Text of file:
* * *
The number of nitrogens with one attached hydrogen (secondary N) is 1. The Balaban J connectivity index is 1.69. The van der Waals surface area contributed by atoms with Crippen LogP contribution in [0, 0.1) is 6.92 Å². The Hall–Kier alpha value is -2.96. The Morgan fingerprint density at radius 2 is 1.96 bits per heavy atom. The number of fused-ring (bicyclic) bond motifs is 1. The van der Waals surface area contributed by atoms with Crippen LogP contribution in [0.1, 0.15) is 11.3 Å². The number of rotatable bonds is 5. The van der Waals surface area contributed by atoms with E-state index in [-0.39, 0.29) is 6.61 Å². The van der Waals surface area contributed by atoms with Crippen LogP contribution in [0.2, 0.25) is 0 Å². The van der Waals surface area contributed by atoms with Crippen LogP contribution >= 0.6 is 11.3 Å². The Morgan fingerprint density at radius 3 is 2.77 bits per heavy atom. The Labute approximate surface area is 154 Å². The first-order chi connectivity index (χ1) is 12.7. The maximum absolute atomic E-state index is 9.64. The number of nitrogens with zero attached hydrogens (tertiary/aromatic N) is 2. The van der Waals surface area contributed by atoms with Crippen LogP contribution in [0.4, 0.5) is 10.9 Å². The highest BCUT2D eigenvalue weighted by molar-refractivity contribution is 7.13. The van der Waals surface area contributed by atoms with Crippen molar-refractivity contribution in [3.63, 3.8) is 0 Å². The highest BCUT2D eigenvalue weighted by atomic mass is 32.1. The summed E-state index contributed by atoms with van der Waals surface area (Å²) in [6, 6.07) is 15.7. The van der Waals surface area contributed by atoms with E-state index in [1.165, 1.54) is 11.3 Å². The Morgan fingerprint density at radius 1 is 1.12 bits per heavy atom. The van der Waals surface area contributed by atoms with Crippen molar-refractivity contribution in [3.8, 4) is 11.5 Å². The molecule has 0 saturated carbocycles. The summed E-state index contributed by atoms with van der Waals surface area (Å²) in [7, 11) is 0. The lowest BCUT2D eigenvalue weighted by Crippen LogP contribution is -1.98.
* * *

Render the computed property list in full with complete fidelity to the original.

The number of nitrogens with one attached hydrogen (secondary N) is 1. The Balaban J connectivity index is 1.69. The van der Waals surface area contributed by atoms with Crippen LogP contribution in [0, 0.1) is 6.92 Å². The Hall–Kier alpha value is -2.96. The Morgan fingerprint density at radius 2 is 1.96 bits per heavy atom. The number of fused-ring (bicyclic) bond motifs is 1. The van der Waals surface area contributed by atoms with Crippen LogP contribution in [0.1, 0.15) is 11.3 Å². The number of rotatable bonds is 5. The van der Waals surface area contributed by atoms with E-state index in [-0.39, 0.29) is 6.61 Å². The van der Waals surface area contributed by atoms with Crippen LogP contribution in [0.2, 0.25) is 0 Å². The van der Waals surface area contributed by atoms with Crippen LogP contribution >= 0.6 is 11.3 Å². The Morgan fingerprint density at radius 3 is 2.77 bits per heavy atom. The Labute approximate surface area is 154 Å². The first-order chi connectivity index (χ1) is 12.7. The maximum absolute atomic E-state index is 9.64. The number of nitrogens with zero attached hydrogens (tertiary/aromatic N) is 2. The van der Waals surface area contributed by atoms with Crippen LogP contribution in [0.4, 0.5) is 10.9 Å². The highest BCUT2D eigenvalue weighted by molar-refractivity contribution is 7.13. The van der Waals surface area contributed by atoms with Crippen molar-refractivity contribution in [3.63, 3.8) is 0 Å². The highest BCUT2D eigenvalue weighted by atomic mass is 32.1. The summed E-state index contributed by atoms with van der Waals surface area (Å²) in [6, 6.07) is 15.7. The van der Waals surface area contributed by atoms with E-state index in [1.165, 1.54) is 11.3 Å². The Morgan fingerprint density at radius 1 is 1.12 bits per heavy atom. The van der Waals surface area contributed by atoms with Crippen molar-refractivity contribution in [3.8, 4) is 11.5 Å². The molecule has 0 saturated carbocycles. The summed E-state index contributed by atoms with van der Waals surface area (Å²) in [7, 11) is 0. The lowest BCUT2D eigenvalue weighted by Crippen LogP contribution is -1.98.